The current font stack is "ＭＳ Ｐゴシック", "ヒラギノ角ゴ Pro W3", "Hiragino Kaku Gothic Pro", Osaka, sans-serif
This was applied to this website to perform a test.
This font stack was
stolen copied from http://www.fuccon-family.com/dvd/fuccon.html
In windows it does not have anti-aliasing. Meaning that the edges are pixel perfect, and there is no filtering applied to it to smooth the font. In certain formats this smoothing is applied automatically, because those fonts are in a vector format, and it's the OS which applies this smoothing.
I don't like this smoothing. And it is something that you should be able to turn off. But as it seems right now it's not something that can be turned off easily.
There is a hack however, which allows you to apply a CSS filter linking to an SVG filter but on HTML elements, sorta applying a binary filter to a 2 colored text thing. Meaning that it only works on a black and white thingymajig. But then you can apply another filter (or maybe something different which I don't know yet) to change the color into whatever else you want. But this is good for black on white text.
But as soon as you zoom in this text, it messes it up, because zooming in this text to a value that's not an integer multiple of 100% results in incorrect results. This is not that much of a problem on desktop browsers, but it is on mobile browsers. So in order to make this technique viable for mobile browsers, you would have to figure something out.
I suppose whe could use some complicated JS in order to read out the current zoom value, and then change the entire text to something that is the closest integer multiple of whatever the users wants the scale value to be, or something simmilar.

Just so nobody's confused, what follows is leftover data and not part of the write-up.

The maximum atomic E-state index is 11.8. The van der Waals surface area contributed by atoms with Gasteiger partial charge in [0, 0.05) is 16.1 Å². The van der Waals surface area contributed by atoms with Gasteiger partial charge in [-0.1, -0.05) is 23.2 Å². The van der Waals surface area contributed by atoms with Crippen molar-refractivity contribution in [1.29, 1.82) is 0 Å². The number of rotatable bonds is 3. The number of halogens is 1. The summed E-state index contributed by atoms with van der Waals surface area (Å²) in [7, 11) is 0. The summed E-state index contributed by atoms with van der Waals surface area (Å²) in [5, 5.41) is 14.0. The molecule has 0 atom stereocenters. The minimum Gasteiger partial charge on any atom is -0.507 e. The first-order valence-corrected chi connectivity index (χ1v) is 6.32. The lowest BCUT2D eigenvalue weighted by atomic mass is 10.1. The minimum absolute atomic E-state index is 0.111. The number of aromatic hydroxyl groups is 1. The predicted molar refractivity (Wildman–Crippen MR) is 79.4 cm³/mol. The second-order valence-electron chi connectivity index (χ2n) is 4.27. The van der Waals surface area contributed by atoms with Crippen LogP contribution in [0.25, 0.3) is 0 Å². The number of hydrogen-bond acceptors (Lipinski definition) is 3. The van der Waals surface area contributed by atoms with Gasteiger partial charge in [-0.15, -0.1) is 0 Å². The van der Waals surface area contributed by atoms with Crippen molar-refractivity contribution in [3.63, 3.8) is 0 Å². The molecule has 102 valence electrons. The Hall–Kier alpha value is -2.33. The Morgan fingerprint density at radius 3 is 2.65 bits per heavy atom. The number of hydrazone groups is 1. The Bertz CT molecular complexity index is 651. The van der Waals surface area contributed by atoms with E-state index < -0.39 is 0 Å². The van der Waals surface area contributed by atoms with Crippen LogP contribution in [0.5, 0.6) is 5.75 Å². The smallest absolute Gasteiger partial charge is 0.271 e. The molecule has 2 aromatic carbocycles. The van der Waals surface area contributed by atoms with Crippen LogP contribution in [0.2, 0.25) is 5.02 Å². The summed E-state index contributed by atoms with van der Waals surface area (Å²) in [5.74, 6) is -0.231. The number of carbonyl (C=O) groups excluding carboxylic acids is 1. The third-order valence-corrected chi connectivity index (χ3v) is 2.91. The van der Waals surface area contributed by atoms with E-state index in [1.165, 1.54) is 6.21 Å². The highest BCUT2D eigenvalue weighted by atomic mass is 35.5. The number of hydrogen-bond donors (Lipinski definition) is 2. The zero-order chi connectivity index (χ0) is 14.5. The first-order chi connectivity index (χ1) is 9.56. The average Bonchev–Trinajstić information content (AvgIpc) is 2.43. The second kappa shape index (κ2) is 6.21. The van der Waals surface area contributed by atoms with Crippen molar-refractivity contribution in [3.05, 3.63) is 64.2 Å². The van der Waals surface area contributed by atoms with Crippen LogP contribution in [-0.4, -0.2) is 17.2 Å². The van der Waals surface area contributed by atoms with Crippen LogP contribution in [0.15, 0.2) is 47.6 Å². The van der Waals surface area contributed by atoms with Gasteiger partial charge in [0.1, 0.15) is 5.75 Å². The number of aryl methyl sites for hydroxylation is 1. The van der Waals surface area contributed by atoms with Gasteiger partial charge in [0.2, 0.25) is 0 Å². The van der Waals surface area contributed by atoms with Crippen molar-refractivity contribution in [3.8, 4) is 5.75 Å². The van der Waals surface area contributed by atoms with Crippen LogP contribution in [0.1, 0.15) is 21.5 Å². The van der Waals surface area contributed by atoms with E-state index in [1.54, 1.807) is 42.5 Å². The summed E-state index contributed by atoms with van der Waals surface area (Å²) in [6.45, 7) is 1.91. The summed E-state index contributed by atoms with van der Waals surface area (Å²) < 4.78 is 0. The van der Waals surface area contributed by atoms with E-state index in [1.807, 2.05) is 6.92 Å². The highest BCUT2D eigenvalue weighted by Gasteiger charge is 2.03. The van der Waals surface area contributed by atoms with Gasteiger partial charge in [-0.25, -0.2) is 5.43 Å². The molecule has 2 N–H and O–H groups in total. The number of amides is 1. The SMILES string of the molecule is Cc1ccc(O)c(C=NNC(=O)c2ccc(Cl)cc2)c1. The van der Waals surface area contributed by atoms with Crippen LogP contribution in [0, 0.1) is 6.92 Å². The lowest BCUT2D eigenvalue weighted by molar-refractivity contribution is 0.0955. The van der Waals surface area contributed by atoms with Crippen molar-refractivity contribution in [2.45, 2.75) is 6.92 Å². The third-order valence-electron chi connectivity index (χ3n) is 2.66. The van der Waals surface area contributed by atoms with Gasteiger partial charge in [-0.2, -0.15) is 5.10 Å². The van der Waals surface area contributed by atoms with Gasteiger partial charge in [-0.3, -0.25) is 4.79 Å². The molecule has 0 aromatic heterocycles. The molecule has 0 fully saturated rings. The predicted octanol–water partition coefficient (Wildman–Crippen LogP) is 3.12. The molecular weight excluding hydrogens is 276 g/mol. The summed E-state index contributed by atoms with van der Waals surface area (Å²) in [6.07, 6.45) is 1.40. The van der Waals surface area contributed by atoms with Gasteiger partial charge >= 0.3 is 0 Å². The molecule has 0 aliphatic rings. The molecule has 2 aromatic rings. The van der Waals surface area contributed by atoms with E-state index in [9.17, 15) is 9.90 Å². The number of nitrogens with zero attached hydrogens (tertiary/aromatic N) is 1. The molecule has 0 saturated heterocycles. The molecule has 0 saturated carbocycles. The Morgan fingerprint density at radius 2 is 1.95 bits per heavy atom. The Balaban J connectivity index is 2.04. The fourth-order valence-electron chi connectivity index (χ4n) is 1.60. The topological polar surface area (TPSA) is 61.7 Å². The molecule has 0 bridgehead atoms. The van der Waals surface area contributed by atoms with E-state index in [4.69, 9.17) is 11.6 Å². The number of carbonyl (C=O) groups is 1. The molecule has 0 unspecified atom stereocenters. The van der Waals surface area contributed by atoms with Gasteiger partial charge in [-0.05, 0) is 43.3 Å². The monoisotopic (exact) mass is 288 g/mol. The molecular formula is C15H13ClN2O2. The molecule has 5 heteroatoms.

But it would be much easier if we could just use a bitmapped font, like we can in windows. But these fonts that we can use are just the fonts which are pre-installed on their machines, and not webfonts which are added though CSS and downloaded on demand.
And as far as I know, it's not something that we can just do. We have to rely on pixel fonts in a vector format, resulting in the
These are the hiragana characters:
You know, interestingly enough, if you zoom this one in on windows, it does revert to a vector font. I wonder if it switches the font dynamically, or if this font does have vector defined in it. IDK.
This is the serif font. This is often the default chosen font.
This is whatever font is chosen by default
This is in sans-serif
This is in monospace. This is commonly used for programming and script writing. This is what also was used back when people used typewriters. Because in those times being able to type stuff was already complicated enough, having the typewriter also handle kerning would have been too much.
This is in cursive. I pretty much know nothing about this one. But what I do know is that this one looks very different on windows compared to android.
This crispify thing was stolen from https://stackoverflow.com/a/35486696. I also copied this and put it on a few more stackoverflow posts, because I
have no shame wanted to help people.
But you can use it outside of the SVG tag as well.